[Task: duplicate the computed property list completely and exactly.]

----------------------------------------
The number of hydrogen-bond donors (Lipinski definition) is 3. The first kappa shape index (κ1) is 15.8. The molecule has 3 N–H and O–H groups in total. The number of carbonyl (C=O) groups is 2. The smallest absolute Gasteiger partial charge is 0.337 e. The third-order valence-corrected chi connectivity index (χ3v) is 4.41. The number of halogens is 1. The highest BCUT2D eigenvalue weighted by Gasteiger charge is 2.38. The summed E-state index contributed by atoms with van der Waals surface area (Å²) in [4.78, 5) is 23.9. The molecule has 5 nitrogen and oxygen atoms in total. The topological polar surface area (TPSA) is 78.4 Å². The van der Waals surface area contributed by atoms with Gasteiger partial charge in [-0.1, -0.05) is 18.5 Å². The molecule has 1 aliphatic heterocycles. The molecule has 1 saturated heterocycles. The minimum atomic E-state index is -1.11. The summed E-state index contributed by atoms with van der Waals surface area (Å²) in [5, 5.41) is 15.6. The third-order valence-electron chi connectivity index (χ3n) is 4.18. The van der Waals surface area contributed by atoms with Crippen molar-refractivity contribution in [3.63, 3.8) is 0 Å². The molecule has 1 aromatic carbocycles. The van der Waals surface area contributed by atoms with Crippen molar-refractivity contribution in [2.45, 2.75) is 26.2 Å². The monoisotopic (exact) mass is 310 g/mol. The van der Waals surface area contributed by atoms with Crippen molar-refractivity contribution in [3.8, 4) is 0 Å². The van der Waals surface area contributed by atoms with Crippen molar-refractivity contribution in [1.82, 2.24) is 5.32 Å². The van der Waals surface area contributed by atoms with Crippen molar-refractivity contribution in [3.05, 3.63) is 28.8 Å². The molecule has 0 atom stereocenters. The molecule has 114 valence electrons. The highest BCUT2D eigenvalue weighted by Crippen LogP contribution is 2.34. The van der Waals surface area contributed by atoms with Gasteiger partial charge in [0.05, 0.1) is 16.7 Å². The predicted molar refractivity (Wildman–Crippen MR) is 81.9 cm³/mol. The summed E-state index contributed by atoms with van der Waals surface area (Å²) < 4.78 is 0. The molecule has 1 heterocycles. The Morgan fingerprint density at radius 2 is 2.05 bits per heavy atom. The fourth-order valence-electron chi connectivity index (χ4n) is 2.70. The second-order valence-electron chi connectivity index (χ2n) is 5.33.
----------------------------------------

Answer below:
The number of hydrogen-bond donors (Lipinski definition) is 3. The first kappa shape index (κ1) is 15.8. The molecule has 3 N–H and O–H groups in total. The number of carbonyl (C=O) groups is 2. The smallest absolute Gasteiger partial charge is 0.337 e. The third-order valence-corrected chi connectivity index (χ3v) is 4.41. The number of halogens is 1. The highest BCUT2D eigenvalue weighted by Gasteiger charge is 2.38. The summed E-state index contributed by atoms with van der Waals surface area (Å²) in [4.78, 5) is 23.9. The molecule has 5 nitrogen and oxygen atoms in total. The topological polar surface area (TPSA) is 78.4 Å². The van der Waals surface area contributed by atoms with Gasteiger partial charge in [-0.1, -0.05) is 18.5 Å². The molecule has 1 aliphatic heterocycles. The molecule has 1 saturated heterocycles. The minimum atomic E-state index is -1.11. The summed E-state index contributed by atoms with van der Waals surface area (Å²) in [5, 5.41) is 15.6. The third-order valence-electron chi connectivity index (χ3n) is 4.18. The van der Waals surface area contributed by atoms with Crippen molar-refractivity contribution in [3.63, 3.8) is 0 Å². The molecule has 1 aromatic carbocycles. The van der Waals surface area contributed by atoms with Crippen molar-refractivity contribution in [2.45, 2.75) is 26.2 Å². The monoisotopic (exact) mass is 310 g/mol. The van der Waals surface area contributed by atoms with Crippen molar-refractivity contribution in [3.8, 4) is 0 Å². The van der Waals surface area contributed by atoms with Crippen molar-refractivity contribution in [1.82, 2.24) is 5.32 Å². The van der Waals surface area contributed by atoms with Crippen molar-refractivity contribution in [3.05, 3.63) is 28.8 Å². The molecule has 0 atom stereocenters. The molecule has 114 valence electrons. The highest BCUT2D eigenvalue weighted by Crippen LogP contribution is 2.34. The van der Waals surface area contributed by atoms with Gasteiger partial charge in [0.05, 0.1) is 16.7 Å². The predicted molar refractivity (Wildman–Crippen MR) is 81.9 cm³/mol. The summed E-state index contributed by atoms with van der Waals surface area (Å²) < 4.78 is 0. The molecule has 1 heterocycles. The Morgan fingerprint density at radius 2 is 2.05 bits per heavy atom. The fourth-order valence-electron chi connectivity index (χ4n) is 2.70. The second-order valence-electron chi connectivity index (χ2n) is 5.33.